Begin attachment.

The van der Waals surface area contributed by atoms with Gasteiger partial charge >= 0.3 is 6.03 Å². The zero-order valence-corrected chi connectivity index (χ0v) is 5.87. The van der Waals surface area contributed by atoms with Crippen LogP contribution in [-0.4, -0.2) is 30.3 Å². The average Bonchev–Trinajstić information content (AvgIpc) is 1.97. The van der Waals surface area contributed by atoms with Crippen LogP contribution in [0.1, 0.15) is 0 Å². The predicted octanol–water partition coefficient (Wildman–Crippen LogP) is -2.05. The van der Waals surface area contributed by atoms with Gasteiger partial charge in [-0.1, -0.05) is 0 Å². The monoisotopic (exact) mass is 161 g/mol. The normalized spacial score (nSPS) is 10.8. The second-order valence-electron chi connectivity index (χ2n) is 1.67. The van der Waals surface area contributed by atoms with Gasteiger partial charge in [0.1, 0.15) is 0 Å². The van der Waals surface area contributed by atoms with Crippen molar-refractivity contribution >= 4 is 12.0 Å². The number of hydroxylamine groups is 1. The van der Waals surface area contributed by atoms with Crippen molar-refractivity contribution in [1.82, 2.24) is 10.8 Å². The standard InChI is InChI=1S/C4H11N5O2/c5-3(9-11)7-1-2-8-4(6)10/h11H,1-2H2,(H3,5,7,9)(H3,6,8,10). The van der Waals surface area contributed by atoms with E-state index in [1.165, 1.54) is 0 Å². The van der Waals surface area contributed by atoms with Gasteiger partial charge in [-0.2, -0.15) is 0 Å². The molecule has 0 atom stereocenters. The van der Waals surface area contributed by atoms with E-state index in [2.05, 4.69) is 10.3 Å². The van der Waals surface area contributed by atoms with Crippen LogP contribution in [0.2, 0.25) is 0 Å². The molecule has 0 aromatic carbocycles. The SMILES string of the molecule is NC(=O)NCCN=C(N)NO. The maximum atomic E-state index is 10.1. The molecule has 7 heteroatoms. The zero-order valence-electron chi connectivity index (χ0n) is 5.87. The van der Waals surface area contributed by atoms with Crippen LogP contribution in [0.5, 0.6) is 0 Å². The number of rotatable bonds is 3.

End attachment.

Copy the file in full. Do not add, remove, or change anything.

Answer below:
The van der Waals surface area contributed by atoms with Gasteiger partial charge >= 0.3 is 6.03 Å². The zero-order valence-corrected chi connectivity index (χ0v) is 5.87. The van der Waals surface area contributed by atoms with Crippen LogP contribution in [-0.4, -0.2) is 30.3 Å². The average Bonchev–Trinajstić information content (AvgIpc) is 1.97. The van der Waals surface area contributed by atoms with Crippen LogP contribution in [0.1, 0.15) is 0 Å². The predicted octanol–water partition coefficient (Wildman–Crippen LogP) is -2.05. The van der Waals surface area contributed by atoms with Gasteiger partial charge in [-0.1, -0.05) is 0 Å². The monoisotopic (exact) mass is 161 g/mol. The normalized spacial score (nSPS) is 10.8. The second-order valence-electron chi connectivity index (χ2n) is 1.67. The van der Waals surface area contributed by atoms with Gasteiger partial charge in [0.1, 0.15) is 0 Å². The van der Waals surface area contributed by atoms with Crippen molar-refractivity contribution >= 4 is 12.0 Å². The number of hydroxylamine groups is 1. The van der Waals surface area contributed by atoms with Crippen molar-refractivity contribution in [1.82, 2.24) is 10.8 Å². The standard InChI is InChI=1S/C4H11N5O2/c5-3(9-11)7-1-2-8-4(6)10/h11H,1-2H2,(H3,5,7,9)(H3,6,8,10). The van der Waals surface area contributed by atoms with E-state index in [1.165, 1.54) is 0 Å². The van der Waals surface area contributed by atoms with Gasteiger partial charge in [-0.2, -0.15) is 0 Å². The molecule has 0 atom stereocenters. The van der Waals surface area contributed by atoms with E-state index in [2.05, 4.69) is 10.3 Å². The van der Waals surface area contributed by atoms with Crippen LogP contribution in [0.2, 0.25) is 0 Å². The molecule has 0 aromatic carbocycles. The SMILES string of the molecule is NC(=O)NCCN=C(N)NO. The maximum atomic E-state index is 10.1. The molecule has 7 heteroatoms. The zero-order valence-electron chi connectivity index (χ0n) is 5.87. The van der Waals surface area contributed by atoms with Crippen LogP contribution in [0.5, 0.6) is 0 Å². The number of rotatable bonds is 3.